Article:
Matthew 28:8-15 NRSVue
8So they left the tomb quickly with fear and great joy and ran to tell his disciples. 9Suddenly Jesus met them and said, “Greetings!” And they came to him, took hold of his feet, and worshiped him. 10Then Jesus said to them, “Do not be afraid; go and tell my brothers and sisters to go to Galilee; there they will see me.”
11While they were going, some of the guard went into the city and told the chief priests everything that had happened. 12After the priests had assembled with the elders, they devised a plan to give a large sum of money to the soldiers, 13telling them, “You must say, ‘His disciples came by night and stole him away while we were asleep.’ 14If this comes to the governor’s ears, we will satisfy him and keep you out of trouble.” 15So they took the money and did as they were directed. And this story is still told among the Judeans to this day.
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Some thoughts on this scripture
When we wish one another a happy Easter, it is not just three days in an armchair, but deep joy in the knowledge that the best part of us will cheat the grave. Our weary bones, heavy flesh, addled brain, already hold the seeds of that resurrection. We are none of us mortal.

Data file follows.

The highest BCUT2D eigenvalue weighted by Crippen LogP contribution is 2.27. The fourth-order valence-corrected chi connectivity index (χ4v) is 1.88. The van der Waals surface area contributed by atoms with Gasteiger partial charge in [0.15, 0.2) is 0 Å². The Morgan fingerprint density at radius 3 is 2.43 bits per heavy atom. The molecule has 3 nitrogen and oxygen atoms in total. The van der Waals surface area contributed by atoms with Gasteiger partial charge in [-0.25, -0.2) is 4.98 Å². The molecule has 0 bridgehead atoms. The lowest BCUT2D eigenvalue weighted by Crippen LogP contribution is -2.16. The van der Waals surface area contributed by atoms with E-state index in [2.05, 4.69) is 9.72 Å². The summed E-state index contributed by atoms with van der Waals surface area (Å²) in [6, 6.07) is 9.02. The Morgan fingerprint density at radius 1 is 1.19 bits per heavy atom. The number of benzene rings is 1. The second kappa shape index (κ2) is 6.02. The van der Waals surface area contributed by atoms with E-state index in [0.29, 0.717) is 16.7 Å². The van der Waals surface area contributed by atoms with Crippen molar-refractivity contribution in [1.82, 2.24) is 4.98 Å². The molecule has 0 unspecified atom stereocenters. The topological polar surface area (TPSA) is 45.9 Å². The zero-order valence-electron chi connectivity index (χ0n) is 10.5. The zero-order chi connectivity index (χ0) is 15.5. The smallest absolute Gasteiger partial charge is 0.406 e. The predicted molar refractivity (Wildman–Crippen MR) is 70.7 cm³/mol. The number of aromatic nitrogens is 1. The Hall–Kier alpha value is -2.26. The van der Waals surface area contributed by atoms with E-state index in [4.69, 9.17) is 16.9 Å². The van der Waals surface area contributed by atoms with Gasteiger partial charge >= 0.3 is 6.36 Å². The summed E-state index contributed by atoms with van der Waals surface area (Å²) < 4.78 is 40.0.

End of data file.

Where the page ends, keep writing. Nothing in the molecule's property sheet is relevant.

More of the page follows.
The invitation of Jesus is to go to Galilee and there 'they will see him'. It's the same invitation he gives to us. 'Galilee' can be the neighbourhood, the family, the prayer space, the poor and the many moments we find ourselves aware of Jesus' presence. Prayer is one of them; prayer will heighten our awareness of times we met the Lord. Go back in your own memory to when God was close and be grateful. Allow God in prayer tell you to 'go and see'.
We find God in the old and familiar places of life, as the apostles found him once again in Galilee. We find him in the memories of past love and the joys of present love. We find him in our tears and laughter, and in the lovely light of a morning sunrise. We can find him so often now, because the risen Lord is not bound by time or place. Alleluia!
It has been said that joy is the sure sign of God's presence. The women experience joy at an absence which is an overwhelming presence. When I experience this liberating, creative movement of joy in my own life, I can be sure the Risen Jesus is at work in me.
The women had intimations from the empty tomb. Now they catch sight of him, 'coming to meet them'. What do they feel now. Their instinct is to worship him.
The women bring the good news of their transforming encounter, the guards bring the bad news that the body of Jesus is gone. The news that Jesus has risen is, in the end, the only news that matters. Am I a light-bringer, a bearer of good news, a reflection of the Resurrection, in the lives of others?